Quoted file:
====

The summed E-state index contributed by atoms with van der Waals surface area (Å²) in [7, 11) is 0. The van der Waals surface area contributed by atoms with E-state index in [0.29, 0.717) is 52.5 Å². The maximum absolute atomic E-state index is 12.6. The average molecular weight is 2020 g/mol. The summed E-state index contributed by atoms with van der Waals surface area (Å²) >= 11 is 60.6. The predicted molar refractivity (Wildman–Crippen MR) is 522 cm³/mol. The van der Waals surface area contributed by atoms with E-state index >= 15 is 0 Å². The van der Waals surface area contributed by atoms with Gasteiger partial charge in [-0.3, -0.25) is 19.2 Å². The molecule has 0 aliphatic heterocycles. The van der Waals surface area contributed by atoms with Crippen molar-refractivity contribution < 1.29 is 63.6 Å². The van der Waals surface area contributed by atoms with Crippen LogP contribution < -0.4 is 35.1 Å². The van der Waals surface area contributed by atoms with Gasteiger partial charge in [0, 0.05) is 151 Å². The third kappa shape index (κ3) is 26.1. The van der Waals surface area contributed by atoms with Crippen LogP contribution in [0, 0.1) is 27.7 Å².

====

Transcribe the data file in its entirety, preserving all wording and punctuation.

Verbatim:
The summed E-state index contributed by atoms with van der Waals surface area (Å²) in [7, 11) is 0. The van der Waals surface area contributed by atoms with E-state index in [0.29, 0.717) is 52.5 Å². The maximum absolute atomic E-state index is 12.6. The average molecular weight is 2020 g/mol. The summed E-state index contributed by atoms with van der Waals surface area (Å²) >= 11 is 60.6. The predicted molar refractivity (Wildman–Crippen MR) is 522 cm³/mol. The van der Waals surface area contributed by atoms with E-state index >= 15 is 0 Å². The van der Waals surface area contributed by atoms with Gasteiger partial charge in [-0.3, -0.25) is 19.2 Å². The molecule has 0 aliphatic heterocycles. The van der Waals surface area contributed by atoms with Crippen molar-refractivity contribution < 1.29 is 63.6 Å². The van der Waals surface area contributed by atoms with Crippen LogP contribution < -0.4 is 35.1 Å². The van der Waals surface area contributed by atoms with Gasteiger partial charge in [0, 0.05) is 151 Å². The third kappa shape index (κ3) is 26.1. The van der Waals surface area contributed by atoms with Crippen LogP contribution in [0, 0.1) is 27.7 Å².